Advice for Working in the Hospitality Industry
What advice do you have for non-Japanese people who want to work or start a business in the Japanese hospitality industry?
The hospitality industry is labor-intensive, so it will always need people. If you’re coming to Japan to work in this industry, you really need to learn Japanese. Even if you already have certain skills—digital skills and so on—you still, to a certain degree, need to learn Japanese.
Right now, it can be easy to succeed in the industry because it’s growing and there’s a labor shortage. Eventually, however, this industry will be divided between luxury hotels and basic accommodations. The hotels in the middle will be devastated. Unless you enter the luxury segment, you’re going to be on the basic side of the business. Five or six years from now, there will only be three jobs available at these hotels. There will be my job, the management level below me, and then there will be the housekeeping staff. Technology will replace front desk agents and concierges.
If you are going to be a manager at a basic hotel, you’ll need to upskill so that you can troubleshoot the problems that occur when technology fails. If you are going to work for a luxury hotel, then you want to work on your people skills. You need to be personable in order to provide high-end experiences.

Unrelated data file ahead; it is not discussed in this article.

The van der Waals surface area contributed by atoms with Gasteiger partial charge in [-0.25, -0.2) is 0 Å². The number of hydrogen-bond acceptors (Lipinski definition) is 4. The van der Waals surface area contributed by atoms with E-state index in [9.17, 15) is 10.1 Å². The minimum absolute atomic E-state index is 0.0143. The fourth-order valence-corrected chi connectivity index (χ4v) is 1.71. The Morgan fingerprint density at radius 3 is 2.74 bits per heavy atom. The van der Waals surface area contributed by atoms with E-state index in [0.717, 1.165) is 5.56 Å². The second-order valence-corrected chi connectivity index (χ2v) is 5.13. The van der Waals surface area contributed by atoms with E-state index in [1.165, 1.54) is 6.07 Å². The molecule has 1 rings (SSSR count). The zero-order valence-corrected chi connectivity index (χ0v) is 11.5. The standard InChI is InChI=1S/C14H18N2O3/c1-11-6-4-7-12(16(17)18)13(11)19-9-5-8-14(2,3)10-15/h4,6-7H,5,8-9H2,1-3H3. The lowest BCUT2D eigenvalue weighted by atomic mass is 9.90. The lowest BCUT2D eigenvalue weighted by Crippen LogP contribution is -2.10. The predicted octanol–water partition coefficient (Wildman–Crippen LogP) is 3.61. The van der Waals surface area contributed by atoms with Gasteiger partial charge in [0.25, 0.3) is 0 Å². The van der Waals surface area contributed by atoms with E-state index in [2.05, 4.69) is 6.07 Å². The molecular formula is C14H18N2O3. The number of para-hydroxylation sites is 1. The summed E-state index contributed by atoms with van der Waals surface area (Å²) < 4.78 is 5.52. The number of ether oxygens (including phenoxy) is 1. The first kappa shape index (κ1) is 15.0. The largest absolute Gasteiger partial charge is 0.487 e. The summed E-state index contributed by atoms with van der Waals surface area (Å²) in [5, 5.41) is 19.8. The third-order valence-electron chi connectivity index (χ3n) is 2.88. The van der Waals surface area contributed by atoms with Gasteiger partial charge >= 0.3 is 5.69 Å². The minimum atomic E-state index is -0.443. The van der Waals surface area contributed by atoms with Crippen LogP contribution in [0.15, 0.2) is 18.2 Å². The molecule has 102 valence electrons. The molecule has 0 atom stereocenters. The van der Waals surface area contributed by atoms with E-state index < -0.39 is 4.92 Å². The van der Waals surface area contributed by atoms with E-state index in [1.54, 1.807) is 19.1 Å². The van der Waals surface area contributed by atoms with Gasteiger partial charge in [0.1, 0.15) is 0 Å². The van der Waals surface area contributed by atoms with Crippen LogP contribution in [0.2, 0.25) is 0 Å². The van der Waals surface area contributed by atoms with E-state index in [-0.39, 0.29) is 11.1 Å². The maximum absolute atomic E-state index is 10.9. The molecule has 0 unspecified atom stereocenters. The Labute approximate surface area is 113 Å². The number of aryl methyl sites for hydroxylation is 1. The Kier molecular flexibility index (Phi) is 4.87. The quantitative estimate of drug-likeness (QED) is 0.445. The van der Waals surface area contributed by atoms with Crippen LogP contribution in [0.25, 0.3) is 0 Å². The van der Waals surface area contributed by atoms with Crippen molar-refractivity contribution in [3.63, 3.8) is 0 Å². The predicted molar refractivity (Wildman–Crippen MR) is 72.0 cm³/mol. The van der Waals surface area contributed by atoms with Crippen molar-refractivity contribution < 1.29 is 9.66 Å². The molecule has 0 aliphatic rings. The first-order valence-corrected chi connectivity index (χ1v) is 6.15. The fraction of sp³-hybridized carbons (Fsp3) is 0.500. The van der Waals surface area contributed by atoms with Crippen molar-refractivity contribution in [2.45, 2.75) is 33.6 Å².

Final Thoughts on an Idyllic Japan
If you could change one thing about Japan, what would it be?
I would love to see less complacency in Japanese society. I’d like people to challenge each other a bit more, asking “why” instead of just immediately accepting something. For example, if someone says, “You can’t use this elevator,” the common response is to just say “okay.” No one ever asks, “Why not?”
When I worked at the ANA InterContinental Hotel, I learned that many Japanese staff members struggled with foreign guests because they always asked “why.” Therefore, the Japanese staff would always have to explain things that typically would have been accepted without question. I wish Japanese people would ask “why” more often as well.
Conversely, what is one thing that you hope never changes?
The one thing I would never change is the insane amount of honesty in Japanese society. If you ever lose anything in Japan, it’s almost always returned to you.
Is there anything else that you would like to convey to our readers?
If you’re somebody looking to settle in another country, come to Japan. It’s really a land of opportunity, especially when you consider the declining population. A smaller economy doesn’t necessarily equate to a poorer one.